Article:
Even with additional focus on human-factors- however- sims and other training tools still offer opportunities to experience the result of mistakes – and in a form and format that cannot lead to disaster or death. Indeed- experts believe it’s a combination of the two training types that holds the highest potential to produce tomorrow’s smart- safe pilots.

For the primary student today- “flying” around on a PC with XPlane or an old copy of Microsoft Flight Simulator can actually help develop skills – many of them based on mental muscle memory and repetition. This training helps pilots learn how to handle specific scenarios with specific solutions. But it’s the thinking challenge that is the most difficult to teach – the sequences for dealing with abnormal flight or an emergency that doesn’t fit a scenario for repetition in the simulator.

So flight instructors and schools try to impart both types of training to cover both types of problems.
Coming to the decision to abandon an approach under pressure to land takes confidence and fortitude. Recognizing that an approach high and fast can’t end well takes experience. Knowing that the failure of an electrical-supply system item is a critical crisis and not an opportunity to check the backup battery requires maturity. Combined- these items depend on judgment – and judgment best comes with experience.

But whether teaching new students- upgrading existing pilots or moving aviators into life-critical positions for passengers- the title “pilot” requires elements of both machine skills and human-factors savvy developed through judgment. Increasingly the aviation community embraces both- although one aspect – the judgment skills set – lacks machine simulation.

That depends on humans using past accident and incident scenarios and developing training situations for student aviators that challenge them to think – and not merely act by rote. All these training systems are about to come under increasing pressure.

The Federal Aviation Administration earlier this year received orders from Congress to increase the hours required to hold a commercial and ATP ticket and fly for an airline to 1-500 hours from 250. Some of that time can be- and will be satisfied with approved simulators – but most will be earned in actual cockpits and live flying conditions as professional-pilot candidates decide to fly the line in other areas to satisfy the requirements.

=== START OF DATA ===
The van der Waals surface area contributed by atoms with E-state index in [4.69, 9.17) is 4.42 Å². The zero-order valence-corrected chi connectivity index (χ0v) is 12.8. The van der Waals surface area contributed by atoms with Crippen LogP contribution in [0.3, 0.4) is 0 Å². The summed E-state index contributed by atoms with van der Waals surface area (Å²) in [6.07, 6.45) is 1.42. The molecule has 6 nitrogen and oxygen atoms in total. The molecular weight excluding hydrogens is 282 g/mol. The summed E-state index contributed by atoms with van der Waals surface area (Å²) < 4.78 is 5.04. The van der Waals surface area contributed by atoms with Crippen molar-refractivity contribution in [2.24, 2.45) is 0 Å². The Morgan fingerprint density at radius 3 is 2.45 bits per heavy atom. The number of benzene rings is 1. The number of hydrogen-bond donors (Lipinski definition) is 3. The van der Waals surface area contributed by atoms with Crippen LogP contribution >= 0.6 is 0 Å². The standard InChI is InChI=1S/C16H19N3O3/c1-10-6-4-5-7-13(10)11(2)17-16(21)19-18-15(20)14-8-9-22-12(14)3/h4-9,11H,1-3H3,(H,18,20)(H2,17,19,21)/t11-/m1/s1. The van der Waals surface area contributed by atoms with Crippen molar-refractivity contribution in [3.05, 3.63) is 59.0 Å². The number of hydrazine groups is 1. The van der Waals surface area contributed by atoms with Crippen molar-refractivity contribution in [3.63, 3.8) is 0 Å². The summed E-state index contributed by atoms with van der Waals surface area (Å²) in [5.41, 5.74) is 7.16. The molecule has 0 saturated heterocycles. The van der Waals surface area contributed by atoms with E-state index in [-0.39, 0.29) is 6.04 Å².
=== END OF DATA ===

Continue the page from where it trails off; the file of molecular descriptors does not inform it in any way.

That means some flight-instruction options will be employed and embraced less as prospects opt to find other flying work to cover their training costs.

“Pilots flying longer and in more-diverse conditions will help many gain that extra knowledge that contributes to good judgment-” explained a professional instructor for a large pilot-training organization. “While the sim can make their heart beat faster and their palms wetter- only getting exposure to the real stuff can leave them with the memories of adrenaline – adrenaline borne of knowing the cost of making a mistake.

“Making – and surviving – mistakes will remain the best instruction there is for some time to come.”

“In the end- the safest lessons come from other pilots’ mistakes – but the lessons longest remembered come from our own-” added our instructor.

How pilots choose to deal with challenges to their very safety will continue to stand as one of aviation’s main challenges. How aviation’s accident stats stack up will continue to serve as an indicator of how well pilot training is serving the community.

Unfortunately- experts stress that we should stress ourselves less over the idea of pilots making mistakes. “As long as we attract thinking people with survivors’ instincts we’ll continue to see accidents decline-” explained another instructor. “But until we ingrain thinking as a pilot skill more important than rote repetition- we won’t see the accident-rate reduction we want because human failures will remain the prevailing cause of aviation accidents.”

Ultimately- the scenarios and skills needed to teach and check those thinking skills are different than the scenarios replicable by machine alone.

Unless aviation can attract and train those aviators in numbers sufficient to handle growth in aviation- the day may come when we can’t fly all the planes we need because we lack the aviators to do so. That’s when some worry of renewed pressures to reduce the training and standards in place that’s made aviation the safest form of transportation on the planet.